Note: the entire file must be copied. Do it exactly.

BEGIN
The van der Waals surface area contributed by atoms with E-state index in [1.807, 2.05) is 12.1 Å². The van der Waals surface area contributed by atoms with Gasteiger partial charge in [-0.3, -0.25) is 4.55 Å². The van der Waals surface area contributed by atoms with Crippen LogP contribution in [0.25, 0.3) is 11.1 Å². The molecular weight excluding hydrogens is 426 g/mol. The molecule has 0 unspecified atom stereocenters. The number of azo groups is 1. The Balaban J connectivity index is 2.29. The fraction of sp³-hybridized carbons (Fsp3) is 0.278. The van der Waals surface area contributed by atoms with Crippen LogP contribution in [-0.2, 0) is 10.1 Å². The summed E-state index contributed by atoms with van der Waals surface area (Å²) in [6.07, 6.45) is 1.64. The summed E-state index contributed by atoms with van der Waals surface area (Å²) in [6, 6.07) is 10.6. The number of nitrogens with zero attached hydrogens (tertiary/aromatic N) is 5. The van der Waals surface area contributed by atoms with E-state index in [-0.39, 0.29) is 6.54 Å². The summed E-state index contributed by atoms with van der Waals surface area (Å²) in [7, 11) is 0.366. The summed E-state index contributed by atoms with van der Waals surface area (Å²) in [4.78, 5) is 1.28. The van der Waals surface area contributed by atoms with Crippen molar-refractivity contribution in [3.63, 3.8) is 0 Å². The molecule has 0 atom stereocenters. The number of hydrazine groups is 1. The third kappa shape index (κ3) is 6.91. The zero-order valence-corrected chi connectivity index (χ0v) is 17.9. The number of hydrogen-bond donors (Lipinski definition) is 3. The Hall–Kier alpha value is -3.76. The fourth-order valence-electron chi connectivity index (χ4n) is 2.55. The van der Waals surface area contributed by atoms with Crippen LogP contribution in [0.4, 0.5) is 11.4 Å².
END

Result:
The van der Waals surface area contributed by atoms with E-state index in [1.807, 2.05) is 12.1 Å². The van der Waals surface area contributed by atoms with Gasteiger partial charge in [-0.3, -0.25) is 4.55 Å². The van der Waals surface area contributed by atoms with Crippen LogP contribution in [0.25, 0.3) is 11.1 Å². The molecular weight excluding hydrogens is 426 g/mol. The molecule has 0 unspecified atom stereocenters. The number of azo groups is 1. The Balaban J connectivity index is 2.29. The fraction of sp³-hybridized carbons (Fsp3) is 0.278. The van der Waals surface area contributed by atoms with Crippen LogP contribution in [-0.2, 0) is 10.1 Å². The summed E-state index contributed by atoms with van der Waals surface area (Å²) in [6.07, 6.45) is 1.64. The summed E-state index contributed by atoms with van der Waals surface area (Å²) in [6, 6.07) is 10.6. The number of nitrogens with zero attached hydrogens (tertiary/aromatic N) is 5. The van der Waals surface area contributed by atoms with E-state index in [-0.39, 0.29) is 6.54 Å². The summed E-state index contributed by atoms with van der Waals surface area (Å²) in [7, 11) is 0.366. The summed E-state index contributed by atoms with van der Waals surface area (Å²) in [4.78, 5) is 1.28. The van der Waals surface area contributed by atoms with Crippen molar-refractivity contribution in [3.63, 3.8) is 0 Å². The molecule has 0 atom stereocenters. The number of hydrazine groups is 1. The third kappa shape index (κ3) is 6.91. The zero-order valence-corrected chi connectivity index (χ0v) is 17.9. The number of hydrogen-bond donors (Lipinski definition) is 3. The Hall–Kier alpha value is -3.76. The fourth-order valence-electron chi connectivity index (χ4n) is 2.55. The van der Waals surface area contributed by atoms with Crippen LogP contribution in [0.4, 0.5) is 11.4 Å².